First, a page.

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18 February 2010 What every surgeon wants: practical aspects on the use of stereoscopic applications in operative theatres
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Proceedings Volume 7524, Stereoscopic Displays and Applications XXI; 752402 (2010)
Event: IS&T/SPIE Electronic Imaging, 2010, San Jose, California, United States
Introduction: Many operative specialties rely on the use of microscopes and endoscopes for visualizing operative fields in minimally invasive or microsurgical interventions. Conventional optical devices present relevant details only to the surgeon or one assisting professional. Advances in information technology have propagated stereoscopic visual information to all operative theatre personnel in real time, which, in turn, adds to the load of complex technical devices to be handled and maintained in operative theatres. Material and methods: In the last six years, we have been using conventional (SD, 720 x 576 pixels) and high definition (1280 x 720 pixels) stereoscopic video cameras attached to conventional operative microscopes either in parallel to direct visualization of the operative field or as all-digital processing of the operative image for the surgeon including all other staff. Aspects included the type of display used, image quality, time delay due to image processing, visual comfort, time consumption in set-up, ease of use as well as robustness of the system. Results: General acceptance of stereoscopic display technology is high as all staff members are able to share the same visual information. The use of stereo cameras in parallel to direct visualization or as only visualization device mostly depended on image quality and personal preference of the surgeon. Predominant general factors are robustness, ease of use and additional time consumption imposed by setup and handling. Visual comfort was noted as moderately important as there was wide variability between staff members. Type of display used and post-processing issues were regarded less important. Time delay induced by the video chain was negligible. Conclusion: The additional information given by stereoscopic video processing in real time outweighs the extra effort for handling and maintenance. However, further integration with existing technology and with the general workflow enhances acceptance especially in units with high turnover of operative procedures.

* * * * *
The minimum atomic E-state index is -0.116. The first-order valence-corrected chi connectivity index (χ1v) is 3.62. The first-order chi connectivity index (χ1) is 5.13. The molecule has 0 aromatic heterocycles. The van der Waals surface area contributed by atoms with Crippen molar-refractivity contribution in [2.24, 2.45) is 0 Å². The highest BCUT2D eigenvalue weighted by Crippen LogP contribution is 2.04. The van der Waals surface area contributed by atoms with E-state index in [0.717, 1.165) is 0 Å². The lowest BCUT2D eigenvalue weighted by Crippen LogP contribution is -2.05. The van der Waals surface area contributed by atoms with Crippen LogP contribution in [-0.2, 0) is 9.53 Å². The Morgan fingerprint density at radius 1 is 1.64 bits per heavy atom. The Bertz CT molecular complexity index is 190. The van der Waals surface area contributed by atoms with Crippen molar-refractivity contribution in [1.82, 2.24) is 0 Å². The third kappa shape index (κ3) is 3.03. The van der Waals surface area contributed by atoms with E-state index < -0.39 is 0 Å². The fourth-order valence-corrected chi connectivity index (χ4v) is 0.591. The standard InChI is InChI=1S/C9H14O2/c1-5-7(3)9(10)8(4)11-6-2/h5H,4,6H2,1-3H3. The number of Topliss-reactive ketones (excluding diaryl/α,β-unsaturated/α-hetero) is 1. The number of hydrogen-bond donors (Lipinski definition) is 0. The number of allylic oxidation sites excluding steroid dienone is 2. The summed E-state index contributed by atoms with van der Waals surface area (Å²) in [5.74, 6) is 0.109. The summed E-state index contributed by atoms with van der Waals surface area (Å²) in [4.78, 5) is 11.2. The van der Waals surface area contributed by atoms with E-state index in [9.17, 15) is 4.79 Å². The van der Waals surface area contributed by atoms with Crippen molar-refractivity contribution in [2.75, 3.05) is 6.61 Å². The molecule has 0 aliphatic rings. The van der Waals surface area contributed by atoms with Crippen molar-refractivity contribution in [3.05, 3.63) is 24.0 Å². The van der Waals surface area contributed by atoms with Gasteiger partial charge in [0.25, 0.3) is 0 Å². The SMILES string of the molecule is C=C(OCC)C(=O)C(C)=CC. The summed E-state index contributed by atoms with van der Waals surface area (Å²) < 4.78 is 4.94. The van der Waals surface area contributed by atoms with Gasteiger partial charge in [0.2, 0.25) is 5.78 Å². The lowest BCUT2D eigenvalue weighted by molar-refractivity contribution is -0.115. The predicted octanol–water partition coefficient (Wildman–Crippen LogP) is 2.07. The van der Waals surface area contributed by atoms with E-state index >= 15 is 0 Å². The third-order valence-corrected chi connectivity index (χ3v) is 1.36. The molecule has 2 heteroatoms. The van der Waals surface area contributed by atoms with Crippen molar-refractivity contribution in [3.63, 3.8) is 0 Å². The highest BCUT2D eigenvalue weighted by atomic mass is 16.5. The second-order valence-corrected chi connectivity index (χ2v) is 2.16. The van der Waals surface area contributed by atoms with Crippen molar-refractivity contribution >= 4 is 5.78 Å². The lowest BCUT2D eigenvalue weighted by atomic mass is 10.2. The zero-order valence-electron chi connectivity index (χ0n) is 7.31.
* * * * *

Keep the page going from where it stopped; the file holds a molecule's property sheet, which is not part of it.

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Justus Ilgner, Slavomir Biedron, and Martin Westhofen "What every surgeon wants: practical aspects on the use of stereoscopic applications in operative theatres", Proc. SPIE 7524, Stereoscopic Displays and Applications XXI, 752402 (18 February 2010);


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